Sickness absence may be at its lowest ever level in the UK, but it’s true to say that finding a fair and appropriate way to manage unplanned absences is one of HR’s trickier roles.
In many organisations, senior managers view sickness absence as a costly and disruptive affair that needs to be kept under control. And, with around 131.2 million working days lost each year in the UK, equating to an average rate of 4.1 days per employee, they may have the statistics to back them.
However, the truth is that the vast majority of employees want to come to work and do a good job. They don’t purposely get ill, and they don’t throw sickies. In fact, as the research shows, in the absence of appropriate support, they are more likely to struggle into work and risk delaying their recovery and spreading their illness to others.
So what’s the best way to approach sickness absence, that works for the business while ensuring you also taking care of employees general well-being?
Consider the bigger picture
How much do you know about the general state of employee well-being in the organisation? Is all the sickness absence the business is experiencing unavoidable, or are there aspects of the way people are being asked to work or are feeling about their jobs that could be having an impact? Consider conducting a well-being audit at least once a year, to take the temperature of the business and unearth any issues that may be underlying a higher than desirable sickness rate. Employee focus groups can also help you get under the skin of what may be making people feel less than engaged with their jobs.
Make good use of data
A good HR software system will contain a wealth of data that you can use to analyse absences. It will help you look at sickness by everything from frequency per employee and age to specific job role, department or even time of year. Cezanne HR’s absence module also includes a monitoring report, which can help you generate some useful metrics, such as costs of absence and a Bradford Factor score per employee. For the uninitiated, the Bradford Factor is a calculation used to give employees a score based on the amount of short term sickness they are taking. It’s a useful starting point for discussion with employees, who often don’t realise just how much time they are taking off, what it is actually costing the business and the impact it is having on their colleagues. Read more about the Bradford Factor here.
Tackle the root causes
The data you extract from your HR system may uncover some interesting trends. If you are seeing an exceptionally high rate of short term absence in one particular department, it could point to an issue with management style or a bullying culture within the team. A high number of people reporting off sick with stress could indicate that employees are struggling with unacceptably high workloads and unachievable deadlines and are not getting the support they need. Work-related stress is of course now the most common cause of sickness absence in the UK workplace, with musculoskeletal problems coming in second. If you can pinpoint what’s going on underneath the surface, you can put measures in place to prevent problems arising, help people cope and support them appropriately when needed.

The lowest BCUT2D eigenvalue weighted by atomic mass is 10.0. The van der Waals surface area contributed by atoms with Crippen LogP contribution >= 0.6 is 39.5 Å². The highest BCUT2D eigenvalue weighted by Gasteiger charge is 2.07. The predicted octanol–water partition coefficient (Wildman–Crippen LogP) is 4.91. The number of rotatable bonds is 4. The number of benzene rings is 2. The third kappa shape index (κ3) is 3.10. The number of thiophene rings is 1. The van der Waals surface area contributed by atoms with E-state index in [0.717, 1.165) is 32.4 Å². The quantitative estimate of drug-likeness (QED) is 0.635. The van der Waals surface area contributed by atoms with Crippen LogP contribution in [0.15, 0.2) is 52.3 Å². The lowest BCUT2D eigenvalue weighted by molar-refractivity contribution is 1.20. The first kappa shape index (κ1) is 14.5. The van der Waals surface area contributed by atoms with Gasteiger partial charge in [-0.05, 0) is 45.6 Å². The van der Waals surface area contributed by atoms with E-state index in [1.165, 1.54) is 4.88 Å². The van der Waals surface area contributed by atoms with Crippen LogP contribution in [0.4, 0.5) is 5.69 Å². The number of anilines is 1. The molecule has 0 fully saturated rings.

Train line managers
Line managers are often in the front line when it comes to dealing with absence, but many are poorly equipped to do so. Make sure your line managers understand exactly how your processes and procedures for reporting and managing sickness work, to ensure that a consistent approach is being taken across the business. It’s useful to share the bigger picture with them too so that they appreciate how much absence is costing the business and why it’s a priority to get it under control. Managers may also need coaching in how to have conversations about sickness with their teams. Many don’t have the skills and confidence to do this and will skirt around issues rather than being direct with someone about the fact their levels of absence are unacceptable or starting to cause concern.
Take a pro-active approach to long term absence
It can be extremely daunting for a manager to talk to a member of staff who has a serious or long-term illness. They may be worried that someone will get upset and they won’t know how to deal with it, or that the conversation could turn confrontational. Make sure managers are clear about where the line is between an issue they can deal with themselves, and a situation that needs to be referred to HR. Ensure they know about the range of support the business can offer – such as an EAP helpline or occupational therapy for example. Supporting people and facilitating a carefully managed return to work is key at a time when organisations can’t afford to lose talented people – and is an issue that has been recognised by the Government. A consultation is currently taking place around ways to improve support for employees with chronic conditions or disabilities, with plans to offer a sick pay rebate for organisations that effectively help staff get back to work. It’s definitely an issue that deserves attention. Personnel Today recently reported that more than 100,000 people a year leave their job after being off sick for at least four weeks, while 44 per cent of people who are off sick for a year fall out of work completely.